bbc radio ScotlandIt’s been another great year for Scottish Traditional music and the BBC Radio Scotland Young Traditional Musician Award. More musicians are performing around the world than ever and talent is soaring amongst the musicians entering the profession.

We are very glad to announce the latest batch of semi-finalists entering the BBC Radio Scotland Young Traditional Musician Award. As usual they range from all Scotland and show the wide range of talent our island produces. They are:

Alistair Iain Paterson – piano (Bishopton)
Edward Seaman – pipes, whistle (Edinburgh)
Graham MacKenzie – fiddle (Inverness)
Ian Smith – accordion (Tiree)
Jack Badcock – song, guitar (Edinburgh)
Kirsty Law – song (Borders)
Kirsty Watt – song (Isle of Lewis)
Mhairi Marwick – fiddle (Fochabers)
Neil Ewart – fiddle (Kilchoan)
Pippa Reid-Foster – clarsach (Kilcreggan)
Robyn Stapleton – Song (Stranraer)
Suzanne Houston – piano, song (Golspie)

Simon Thoumire, Director of Hands Up for Trad says

“Again we have another brilliant lineup of talented young musicians. The semi-finals are always a great concert showcasing Scotland’s young talent.”

The musicians will convene in Coulter Hall, Coulter, South Lanarkshire on Saturday October 5th and each perform for 10 minutes to a live audience and a panel of judges. 6 of the musicians will go through to the final at Glasgow’s Celtic Connections Festival. The final will be broadcast live on BBC Radio Scotland.

The BBC Radio Scotland Young Traditional Musician Award exists to promote traditional music as a career and to give the musicians the opportunity to add to their knowledge of the business. Prizes include a recording session with BBC Radio Scotland, performance at the Scots Trad Music Awards, membership of the Musicians’ Union and the TMSA, to take part in the TMSA Young Trad tour and many more opportunities come the winners way.

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More information at http://www.youngtrad.co.uk

Contact Hands Up for Trad, Melville House, 70 Drymen Road, Bearsden, Glasgow G61 2RH [email protected]

The Awards are now in their 14th year. The 2013 winner was Glasgow’s Paddy Callaghan

Congratulations to…

Generic babyCongratulations to Gillian Frame and Findlay Napier on the birth of their first child Lucy Grace Napier! “She is a wee star and Fin and I are over the moon!”

I was thinking – Is Lucy Grace the first Young Trad baby? Well no the first Young Trad baby  is Cammy – son of Emily Smith (2002 winner) and Jamie McLennan born in May 2013.

It’s all very exciting! Why don’t you enter the BBC Radio Scotland Young Traditional Musician Award and you could have your first child in 10 years time :-)

The very first Young Trad Award

Original Young Trad logo

Original Young Trad logo designed by Sarah McFadyen

I remember the very first Young Scottish Traditional Musician Award well. Myself, Clare McLaughlin and Elspeth Cowie had got together to discuss the possibility of starting an award that would help young Scottish musicians become professional musicians.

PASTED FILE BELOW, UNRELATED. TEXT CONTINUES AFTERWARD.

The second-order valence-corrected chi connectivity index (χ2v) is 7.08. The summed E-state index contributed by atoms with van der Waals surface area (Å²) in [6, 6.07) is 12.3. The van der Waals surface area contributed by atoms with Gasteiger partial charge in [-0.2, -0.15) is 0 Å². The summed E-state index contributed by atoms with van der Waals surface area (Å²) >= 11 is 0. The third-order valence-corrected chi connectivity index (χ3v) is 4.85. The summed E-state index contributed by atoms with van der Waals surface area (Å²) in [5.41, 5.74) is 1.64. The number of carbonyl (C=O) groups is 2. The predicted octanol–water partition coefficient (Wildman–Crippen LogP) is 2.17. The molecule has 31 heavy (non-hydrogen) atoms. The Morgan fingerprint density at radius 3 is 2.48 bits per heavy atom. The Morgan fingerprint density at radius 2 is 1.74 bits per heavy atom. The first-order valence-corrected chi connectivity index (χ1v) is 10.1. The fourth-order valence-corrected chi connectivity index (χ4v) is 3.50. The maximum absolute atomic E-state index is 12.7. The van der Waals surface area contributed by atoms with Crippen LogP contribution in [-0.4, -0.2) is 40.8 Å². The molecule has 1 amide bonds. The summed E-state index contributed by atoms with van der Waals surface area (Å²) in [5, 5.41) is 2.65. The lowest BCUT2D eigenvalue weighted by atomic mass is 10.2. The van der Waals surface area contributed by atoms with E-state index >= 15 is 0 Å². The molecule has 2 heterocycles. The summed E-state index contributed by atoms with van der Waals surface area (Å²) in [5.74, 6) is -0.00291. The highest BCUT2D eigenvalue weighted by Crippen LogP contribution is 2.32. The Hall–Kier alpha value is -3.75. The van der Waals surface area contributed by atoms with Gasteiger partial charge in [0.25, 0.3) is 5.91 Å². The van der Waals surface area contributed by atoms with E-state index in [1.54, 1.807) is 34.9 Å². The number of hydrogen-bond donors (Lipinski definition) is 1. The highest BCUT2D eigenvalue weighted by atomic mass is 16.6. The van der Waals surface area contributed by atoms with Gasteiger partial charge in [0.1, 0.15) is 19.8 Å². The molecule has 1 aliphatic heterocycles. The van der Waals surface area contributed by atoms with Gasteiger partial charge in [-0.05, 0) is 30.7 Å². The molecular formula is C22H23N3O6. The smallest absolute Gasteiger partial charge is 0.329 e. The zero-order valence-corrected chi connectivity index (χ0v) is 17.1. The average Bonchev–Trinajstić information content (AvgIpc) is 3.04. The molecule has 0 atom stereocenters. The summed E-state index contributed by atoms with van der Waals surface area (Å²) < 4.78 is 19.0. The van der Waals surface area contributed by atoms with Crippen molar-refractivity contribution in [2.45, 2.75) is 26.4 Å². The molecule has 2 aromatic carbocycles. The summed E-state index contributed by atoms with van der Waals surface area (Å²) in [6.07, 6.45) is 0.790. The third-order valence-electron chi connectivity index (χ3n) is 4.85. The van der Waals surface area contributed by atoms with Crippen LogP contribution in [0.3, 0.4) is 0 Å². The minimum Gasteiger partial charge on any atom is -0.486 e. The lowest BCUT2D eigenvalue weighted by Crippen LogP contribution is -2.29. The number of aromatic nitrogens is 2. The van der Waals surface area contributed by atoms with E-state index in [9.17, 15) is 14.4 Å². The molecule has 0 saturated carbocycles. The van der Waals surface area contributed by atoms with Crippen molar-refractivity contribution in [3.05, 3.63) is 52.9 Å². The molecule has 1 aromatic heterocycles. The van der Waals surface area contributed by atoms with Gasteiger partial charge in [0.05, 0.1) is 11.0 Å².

Enter the 2014 BBC Radio Scotland Young Traditional Musician Award

I had just been a judge at the Radio 2 Young Folk Awards which was also maybe in its first or second year and I really loved the format of it. Basically a semi-finals where all the musicians get together, hang out, learn some things, play a concert (where they’re judged with 6 musicians getting through to the final but not being told) and come back to the hostel for a big party. The reason we didn’t just join up with the Radio 2 Young Folk Award was because their upper age limit was 20 and for a musician to make a decision about becoming professional we felt the upper age limit should be 25.

We booked Wiston Lodge for the semi-finals, held a meeting with Colin Hynd and Celtic Connections to host the final (to which they were amazing about – and still are) and then set out to tell folks all about the opportunity that had arisen.

As is well documented the winner January 2001 was Gillian Frame and I remember being in a bar on Glasgow’s High Street at Finlay MacDonald’s Pressed for Time album launch and saying to Gillian “We’ve started a new Young Trad Award would you like to enter?”. We did this with lots of young musicians come October 2000 we had 12 semi-finalists. We asked professional musicians to come along and share their experiences with the youngsters and Malcolm Stitt and Dave Milligan were our first accompanists.

The semi-finals concert was held at Biggar Corn Exchange and the six musicians –   fiddler Patsy Reid, flautist Kevin O’Neill, piper and accordionist Mairearad Green, Scots singer Steve Byrne, fiddler Gillian Frame and banjo player Celine Donohue made it through to the finals of January 2001.

It’s amazing to think we are now in the 14th year. We’ve met so many brilliant young musicians over the years and hope to meet lots more!! Don’t forget to enter this years BBC Radio Scotland Young Traditional Musician Award.